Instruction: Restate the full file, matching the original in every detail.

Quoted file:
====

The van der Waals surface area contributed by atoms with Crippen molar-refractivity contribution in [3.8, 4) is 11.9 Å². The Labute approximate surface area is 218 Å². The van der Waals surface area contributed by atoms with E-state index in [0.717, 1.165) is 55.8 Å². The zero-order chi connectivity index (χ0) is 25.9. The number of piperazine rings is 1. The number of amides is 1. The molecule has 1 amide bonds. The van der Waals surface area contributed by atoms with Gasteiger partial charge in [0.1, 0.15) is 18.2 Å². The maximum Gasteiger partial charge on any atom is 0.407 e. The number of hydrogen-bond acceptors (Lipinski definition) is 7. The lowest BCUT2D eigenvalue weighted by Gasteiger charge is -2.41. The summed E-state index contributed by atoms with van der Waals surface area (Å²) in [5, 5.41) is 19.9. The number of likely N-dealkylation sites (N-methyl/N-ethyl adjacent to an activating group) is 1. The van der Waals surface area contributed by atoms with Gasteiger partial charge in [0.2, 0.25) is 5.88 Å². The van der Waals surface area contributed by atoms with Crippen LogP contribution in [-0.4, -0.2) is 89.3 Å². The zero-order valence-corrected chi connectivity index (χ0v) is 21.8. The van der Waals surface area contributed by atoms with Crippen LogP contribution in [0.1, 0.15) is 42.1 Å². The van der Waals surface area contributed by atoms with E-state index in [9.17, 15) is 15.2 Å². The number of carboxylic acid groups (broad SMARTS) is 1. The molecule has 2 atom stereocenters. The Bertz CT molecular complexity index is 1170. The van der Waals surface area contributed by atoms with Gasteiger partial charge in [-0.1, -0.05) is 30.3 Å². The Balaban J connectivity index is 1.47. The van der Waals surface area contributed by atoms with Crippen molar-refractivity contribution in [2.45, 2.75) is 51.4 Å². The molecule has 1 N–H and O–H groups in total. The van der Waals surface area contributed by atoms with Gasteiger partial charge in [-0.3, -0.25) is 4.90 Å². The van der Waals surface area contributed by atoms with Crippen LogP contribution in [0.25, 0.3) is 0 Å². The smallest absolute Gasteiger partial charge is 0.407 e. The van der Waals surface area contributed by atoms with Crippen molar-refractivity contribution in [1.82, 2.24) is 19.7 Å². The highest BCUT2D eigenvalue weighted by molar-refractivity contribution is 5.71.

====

The van der Waals surface area contributed by atoms with Crippen molar-refractivity contribution in [3.8, 4) is 11.9 Å². The Labute approximate surface area is 218 Å². The van der Waals surface area contributed by atoms with E-state index in [0.717, 1.165) is 55.8 Å². The zero-order chi connectivity index (χ0) is 25.9. The number of piperazine rings is 1. The number of amides is 1. The molecule has 1 amide bonds. The van der Waals surface area contributed by atoms with Gasteiger partial charge in [0.1, 0.15) is 18.2 Å². The maximum Gasteiger partial charge on any atom is 0.407 e. The number of hydrogen-bond acceptors (Lipinski definition) is 7. The lowest BCUT2D eigenvalue weighted by Gasteiger charge is -2.41. The summed E-state index contributed by atoms with van der Waals surface area (Å²) in [5, 5.41) is 19.9. The number of likely N-dealkylation sites (N-methyl/N-ethyl adjacent to an activating group) is 1. The van der Waals surface area contributed by atoms with Gasteiger partial charge in [0.2, 0.25) is 5.88 Å². The van der Waals surface area contributed by atoms with Crippen LogP contribution in [-0.4, -0.2) is 89.3 Å². The zero-order valence-corrected chi connectivity index (χ0v) is 21.8. The van der Waals surface area contributed by atoms with Crippen LogP contribution in [0.1, 0.15) is 42.1 Å². The van der Waals surface area contributed by atoms with E-state index in [9.17, 15) is 15.2 Å². The number of carboxylic acid groups (broad SMARTS) is 1. The molecule has 2 atom stereocenters. The Bertz CT molecular complexity index is 1170. The van der Waals surface area contributed by atoms with Gasteiger partial charge in [-0.1, -0.05) is 30.3 Å². The Balaban J connectivity index is 1.47. The van der Waals surface area contributed by atoms with Crippen molar-refractivity contribution in [2.45, 2.75) is 51.4 Å². The molecule has 1 N–H and O–H groups in total. The van der Waals surface area contributed by atoms with Gasteiger partial charge in [-0.3, -0.25) is 4.90 Å². The van der Waals surface area contributed by atoms with Crippen LogP contribution in [0.25, 0.3) is 0 Å². The smallest absolute Gasteiger partial charge is 0.407 e. The van der Waals surface area contributed by atoms with Crippen molar-refractivity contribution in [1.82, 2.24) is 19.7 Å². The highest BCUT2D eigenvalue weighted by molar-refractivity contribution is 5.71.